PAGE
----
An unruffled Warren Buffett recently told an interviewer with Fox Business Network that market meltdowns like the current nosedive have happened before and were even worse.
"I mean, in 1929, [the market] went from 381 down to 42, an 89 percent decline," Buffett pointed out.
"So we've had it. Most people don't even remember from '37 and '38 it went down 50 percent."
Shares in Buffett’s own Berkshire Hathaway have dived by 43 percent since the beginning of the year.
Buffett pointed out that even Berkshire has tanked before. It has happened three times, he said.
"It happened when it went from 90 to 40 back in 1974 and '75. It happened in 1987 [when] it went down 50 percent, and in 1998 to 2000. I hope I live long enough so it happens a couple of more times to me."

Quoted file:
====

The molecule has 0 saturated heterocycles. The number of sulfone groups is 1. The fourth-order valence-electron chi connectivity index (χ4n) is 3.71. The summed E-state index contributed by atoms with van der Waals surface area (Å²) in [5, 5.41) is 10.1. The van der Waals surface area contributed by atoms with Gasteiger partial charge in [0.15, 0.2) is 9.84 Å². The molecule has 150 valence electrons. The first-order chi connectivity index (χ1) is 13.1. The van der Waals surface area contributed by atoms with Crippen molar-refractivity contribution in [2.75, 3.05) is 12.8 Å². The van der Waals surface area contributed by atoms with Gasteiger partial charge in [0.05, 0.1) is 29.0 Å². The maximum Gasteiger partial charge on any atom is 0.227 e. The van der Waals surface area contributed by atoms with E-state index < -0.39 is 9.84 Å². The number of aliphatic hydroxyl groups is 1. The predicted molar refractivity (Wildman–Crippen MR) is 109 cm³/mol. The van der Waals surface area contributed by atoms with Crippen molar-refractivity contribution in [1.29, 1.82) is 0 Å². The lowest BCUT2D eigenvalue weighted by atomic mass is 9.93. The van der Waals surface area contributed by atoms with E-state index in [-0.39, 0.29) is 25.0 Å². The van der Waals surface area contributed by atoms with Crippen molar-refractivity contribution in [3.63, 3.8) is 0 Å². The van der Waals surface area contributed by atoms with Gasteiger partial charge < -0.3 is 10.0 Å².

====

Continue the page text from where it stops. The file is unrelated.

As for the economy, Treasury Secretary Henry Paulson is running out of options.
Paulson faces a "very, very tough situation," and has no more "magic bullets" to fire, Buffett says.
"We're in a negative feedback cycle that's going to last for a while."
But even as the economy continues to unravel, Buffett is still optimistic. By the middle of 2009 the economy should start recovering and "go to new heights," he said.
Paulson, meanwhile, abandoned his original strategy of buying bad loans and toxic debt from financial institutions and said he would instead concentrate on providing cash to banks and financial firms.
Government policymakers, Paulson told reporters this week, should make sure that the financial services industry doesn't "encourage unsafe and unsound risk-taking or reward failure."
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